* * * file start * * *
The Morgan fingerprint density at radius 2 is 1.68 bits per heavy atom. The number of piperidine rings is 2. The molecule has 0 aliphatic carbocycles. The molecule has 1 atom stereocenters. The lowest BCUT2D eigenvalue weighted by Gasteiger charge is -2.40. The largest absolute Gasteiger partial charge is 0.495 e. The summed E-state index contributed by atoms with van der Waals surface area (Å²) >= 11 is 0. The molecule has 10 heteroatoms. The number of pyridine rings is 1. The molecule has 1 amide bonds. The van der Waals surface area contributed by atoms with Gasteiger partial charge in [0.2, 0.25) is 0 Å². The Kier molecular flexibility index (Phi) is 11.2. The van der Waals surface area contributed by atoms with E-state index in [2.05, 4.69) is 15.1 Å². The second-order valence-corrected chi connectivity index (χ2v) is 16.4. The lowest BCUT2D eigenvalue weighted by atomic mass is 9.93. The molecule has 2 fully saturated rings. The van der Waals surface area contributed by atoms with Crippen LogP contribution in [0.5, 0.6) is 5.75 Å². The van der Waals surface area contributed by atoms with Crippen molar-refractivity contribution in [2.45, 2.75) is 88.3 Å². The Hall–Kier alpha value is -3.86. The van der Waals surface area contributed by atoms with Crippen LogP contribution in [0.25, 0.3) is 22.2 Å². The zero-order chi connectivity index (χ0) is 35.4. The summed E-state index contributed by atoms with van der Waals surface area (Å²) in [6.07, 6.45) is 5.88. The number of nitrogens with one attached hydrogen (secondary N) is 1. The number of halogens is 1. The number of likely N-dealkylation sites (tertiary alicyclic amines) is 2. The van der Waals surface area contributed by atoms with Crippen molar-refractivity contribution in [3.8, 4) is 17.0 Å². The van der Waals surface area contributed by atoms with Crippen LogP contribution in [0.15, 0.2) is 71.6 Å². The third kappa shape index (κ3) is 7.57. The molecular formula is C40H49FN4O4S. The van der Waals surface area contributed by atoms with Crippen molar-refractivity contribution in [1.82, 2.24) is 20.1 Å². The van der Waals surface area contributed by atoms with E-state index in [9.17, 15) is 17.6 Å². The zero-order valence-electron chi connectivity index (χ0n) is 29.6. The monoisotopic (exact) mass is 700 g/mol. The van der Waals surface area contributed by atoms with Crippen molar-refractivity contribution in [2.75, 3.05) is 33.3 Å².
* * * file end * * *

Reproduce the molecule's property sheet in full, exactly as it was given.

The Morgan fingerprint density at radius 2 is 1.68 bits per heavy atom. The number of piperidine rings is 2. The molecule has 0 aliphatic carbocycles. The molecule has 1 atom stereocenters. The lowest BCUT2D eigenvalue weighted by Gasteiger charge is -2.40. The largest absolute Gasteiger partial charge is 0.495 e. The summed E-state index contributed by atoms with van der Waals surface area (Å²) >= 11 is 0. The molecule has 10 heteroatoms. The number of pyridine rings is 1. The molecule has 1 amide bonds. The van der Waals surface area contributed by atoms with Gasteiger partial charge in [0.2, 0.25) is 0 Å². The Kier molecular flexibility index (Phi) is 11.2. The van der Waals surface area contributed by atoms with E-state index in [2.05, 4.69) is 15.1 Å². The second-order valence-corrected chi connectivity index (χ2v) is 16.4. The lowest BCUT2D eigenvalue weighted by atomic mass is 9.93. The molecule has 2 fully saturated rings. The van der Waals surface area contributed by atoms with Crippen LogP contribution in [0.5, 0.6) is 5.75 Å². The van der Waals surface area contributed by atoms with Crippen molar-refractivity contribution in [2.45, 2.75) is 88.3 Å². The Hall–Kier alpha value is -3.86. The van der Waals surface area contributed by atoms with Crippen LogP contribution in [0.25, 0.3) is 22.2 Å². The zero-order chi connectivity index (χ0) is 35.4. The summed E-state index contributed by atoms with van der Waals surface area (Å²) in [6.07, 6.45) is 5.88. The number of nitrogens with one attached hydrogen (secondary N) is 1. The number of halogens is 1. The number of likely N-dealkylation sites (tertiary alicyclic amines) is 2. The van der Waals surface area contributed by atoms with Crippen molar-refractivity contribution in [3.8, 4) is 17.0 Å². The van der Waals surface area contributed by atoms with Crippen LogP contribution in [0.15, 0.2) is 71.6 Å². The third kappa shape index (κ3) is 7.57. The molecular formula is C40H49FN4O4S. The van der Waals surface area contributed by atoms with Crippen molar-refractivity contribution in [1.82, 2.24) is 20.1 Å². The van der Waals surface area contributed by atoms with E-state index in [9.17, 15) is 17.6 Å². The zero-order valence-electron chi connectivity index (χ0n) is 29.6. The monoisotopic (exact) mass is 700 g/mol. The van der Waals surface area contributed by atoms with Crippen molar-refractivity contribution in [2.75, 3.05) is 33.3 Å².